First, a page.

The Colorado Department of Transportation plans to add four new bus lines to its Outrider service in 2021: Trinidad to Pueblo, Sterling to Greeley, Telluride to Grand Junction, and Craig to Denver.
The plan, which will go before CDOT's transportation commission later in January for final approval, would mark a significant expansion of the agency's statewide bus network.
It started in 2015 with Bustang, which provides service up and down the Front Range and I-70 corridor. In 2018, CDOT launched Outrider service between cities and smaller locales like Lamar on the Eastern Plains and Durango in the Four Corners region.
The goal is to allow residents in rural areas to make same-day trips to metro areas for medical appointments, shopping, or other business, said Michael Timlin, Bustang’s operations manager.
"I think it's doing quite well," Timlin said.
Ridership on the four existing Outrider lines — about 2,000 passengers a month — is a fraction of what it is on the main Bustang lines. But it's been welcomed by smaller towns that had little or no transit service prior to Outrider's arrival.
“CDOT did a really good job stepping up and taking over," Las Animas Mayor Jim Collins told CPR News in 2019.
In Craig, a four- to five-hour drive from Denver, city manager Peter Brixius said new service would be critical for residents in the northwest Colorado city — especially those with lower incomes.
"It gives the residents here an economical option," he said.
But the new lines mean cuts, too. Right now, Greyhound runs buses daily between Salt Lake City, Utah and Denver through Craig on U.S. 40. That federally subsidized service will soon end because of declining ridership, Timlin said, though Greyhound service between the two cities on I-80 will continue.
Instead, Timlin said, Utah will probably run buses from Vernal to Salt Lake City and Colorado will do the same between Craig and Denver. That will leave a gap of about 100 miles along U.S. 40 without bus service.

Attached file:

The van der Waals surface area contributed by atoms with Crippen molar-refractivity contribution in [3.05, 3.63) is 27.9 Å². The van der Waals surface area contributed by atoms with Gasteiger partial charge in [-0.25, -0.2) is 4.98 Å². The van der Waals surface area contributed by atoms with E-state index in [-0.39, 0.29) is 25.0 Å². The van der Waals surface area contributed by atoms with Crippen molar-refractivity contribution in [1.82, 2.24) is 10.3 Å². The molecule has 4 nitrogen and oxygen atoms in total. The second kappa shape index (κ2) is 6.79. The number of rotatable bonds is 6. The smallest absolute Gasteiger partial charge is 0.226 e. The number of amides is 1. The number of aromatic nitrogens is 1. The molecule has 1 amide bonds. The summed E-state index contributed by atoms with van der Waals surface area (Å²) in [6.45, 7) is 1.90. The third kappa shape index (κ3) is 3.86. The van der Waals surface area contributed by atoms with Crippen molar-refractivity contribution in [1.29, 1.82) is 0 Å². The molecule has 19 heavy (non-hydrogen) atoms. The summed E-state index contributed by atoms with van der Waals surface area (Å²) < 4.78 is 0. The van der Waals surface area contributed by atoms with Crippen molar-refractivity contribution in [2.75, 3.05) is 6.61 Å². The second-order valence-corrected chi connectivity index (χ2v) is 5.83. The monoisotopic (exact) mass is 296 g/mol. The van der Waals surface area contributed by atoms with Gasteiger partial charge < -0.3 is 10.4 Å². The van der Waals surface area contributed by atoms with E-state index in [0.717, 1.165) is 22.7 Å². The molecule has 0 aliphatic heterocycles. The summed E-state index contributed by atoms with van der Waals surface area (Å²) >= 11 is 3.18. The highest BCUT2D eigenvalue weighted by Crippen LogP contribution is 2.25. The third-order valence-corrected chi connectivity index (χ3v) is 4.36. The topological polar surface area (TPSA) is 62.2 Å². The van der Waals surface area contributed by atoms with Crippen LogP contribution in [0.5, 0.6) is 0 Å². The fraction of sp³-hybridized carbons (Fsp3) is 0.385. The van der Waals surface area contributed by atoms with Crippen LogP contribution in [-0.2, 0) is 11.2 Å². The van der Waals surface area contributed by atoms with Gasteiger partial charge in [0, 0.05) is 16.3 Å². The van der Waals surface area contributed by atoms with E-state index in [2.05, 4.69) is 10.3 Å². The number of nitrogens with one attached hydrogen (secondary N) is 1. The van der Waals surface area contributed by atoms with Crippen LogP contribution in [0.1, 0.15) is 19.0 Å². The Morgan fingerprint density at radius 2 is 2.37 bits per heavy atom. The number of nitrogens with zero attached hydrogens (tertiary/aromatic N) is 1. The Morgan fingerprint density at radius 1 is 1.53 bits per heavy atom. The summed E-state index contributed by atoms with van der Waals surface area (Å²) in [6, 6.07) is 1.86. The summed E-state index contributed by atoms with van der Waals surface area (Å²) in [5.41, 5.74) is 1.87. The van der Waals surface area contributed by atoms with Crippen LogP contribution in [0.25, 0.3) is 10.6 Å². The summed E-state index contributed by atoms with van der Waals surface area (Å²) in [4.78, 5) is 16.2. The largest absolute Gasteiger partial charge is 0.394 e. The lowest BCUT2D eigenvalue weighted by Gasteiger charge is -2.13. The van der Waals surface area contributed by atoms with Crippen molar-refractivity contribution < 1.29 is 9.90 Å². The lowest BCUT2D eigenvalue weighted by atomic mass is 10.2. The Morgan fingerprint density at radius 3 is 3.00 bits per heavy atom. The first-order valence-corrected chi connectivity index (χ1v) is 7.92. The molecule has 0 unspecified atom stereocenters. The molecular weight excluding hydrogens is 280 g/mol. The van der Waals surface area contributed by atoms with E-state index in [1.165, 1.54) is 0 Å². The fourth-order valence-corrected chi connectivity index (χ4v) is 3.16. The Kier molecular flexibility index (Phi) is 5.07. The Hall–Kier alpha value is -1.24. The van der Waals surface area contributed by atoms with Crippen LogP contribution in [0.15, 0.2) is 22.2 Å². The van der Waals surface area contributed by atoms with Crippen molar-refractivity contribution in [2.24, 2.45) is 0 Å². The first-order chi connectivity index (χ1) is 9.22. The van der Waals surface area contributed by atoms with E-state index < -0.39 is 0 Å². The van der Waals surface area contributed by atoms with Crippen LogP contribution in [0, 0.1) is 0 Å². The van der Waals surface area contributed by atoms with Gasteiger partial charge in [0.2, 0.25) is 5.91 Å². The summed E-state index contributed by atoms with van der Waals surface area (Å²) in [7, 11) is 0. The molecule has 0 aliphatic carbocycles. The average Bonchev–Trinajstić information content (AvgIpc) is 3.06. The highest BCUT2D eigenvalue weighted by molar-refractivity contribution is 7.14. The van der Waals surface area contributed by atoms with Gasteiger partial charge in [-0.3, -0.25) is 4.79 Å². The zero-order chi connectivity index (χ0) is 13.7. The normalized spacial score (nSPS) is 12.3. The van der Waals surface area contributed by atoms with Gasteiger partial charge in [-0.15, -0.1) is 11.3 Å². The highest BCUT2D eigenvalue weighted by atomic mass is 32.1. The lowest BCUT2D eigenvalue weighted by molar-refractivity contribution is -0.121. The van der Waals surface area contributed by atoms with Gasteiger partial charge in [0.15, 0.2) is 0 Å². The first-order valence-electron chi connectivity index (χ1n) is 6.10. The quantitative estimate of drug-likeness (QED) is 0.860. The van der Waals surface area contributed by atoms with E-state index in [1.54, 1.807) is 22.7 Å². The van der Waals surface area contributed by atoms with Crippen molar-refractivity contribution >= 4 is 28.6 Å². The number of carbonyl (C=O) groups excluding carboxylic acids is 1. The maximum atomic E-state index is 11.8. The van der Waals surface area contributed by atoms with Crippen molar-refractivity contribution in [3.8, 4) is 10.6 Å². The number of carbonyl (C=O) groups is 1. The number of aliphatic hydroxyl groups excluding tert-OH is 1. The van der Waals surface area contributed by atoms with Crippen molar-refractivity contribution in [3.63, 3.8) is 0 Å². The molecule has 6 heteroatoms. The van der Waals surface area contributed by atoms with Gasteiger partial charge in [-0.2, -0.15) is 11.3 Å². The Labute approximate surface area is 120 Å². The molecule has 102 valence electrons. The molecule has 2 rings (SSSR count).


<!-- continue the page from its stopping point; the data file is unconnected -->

"There are a few communities, but they are small," Timlin said. "Not a whole lot there."
Dinosaur, Colorado, a town of just over 300 just a few miles from the Utah border, is one of those communities. Mayor L.D. Smith, or "Smitty," as he said the locals call him, said losing bus service will be a blow.
"There's really nothing we can do about it at this point," Smith said.
Not many people in Dinosaur used the Greyhound service, Smith said. But he said it helped connect the town to the rest of the state and country.
In one example of that seven years ago, a traveler's car broke down in Dinosaur. Smith and others in town chipped in and bought a bus ticket so he could continue his journey to Washington state.
"He put his stuff on the bus — he even had a dog with him — and down the road he went," Smith said. "What would I do now? I would have to take him to Washington."
Ridership on the Greyhound line fell from 10,368 in 2015 to about 7,700 in 2019, CDOT said. That drop in fare revenue meant Greyhound had to ask for more subsidies from the Federal Transit Administration in the intervening years — more than $550,000 in 2019 — to keep the line going.
Smith said he understands why the service is ending. But he called it an example of how businesses in America are ignoring the needs of communities like his.
"Everything that any company does is designed for the masses, with reason. The more people that are out there, the more people you have to sell your wares to," Smith said. "That the little town of yesteryear is just gone. And I really believe that in my heart. It's a shame."
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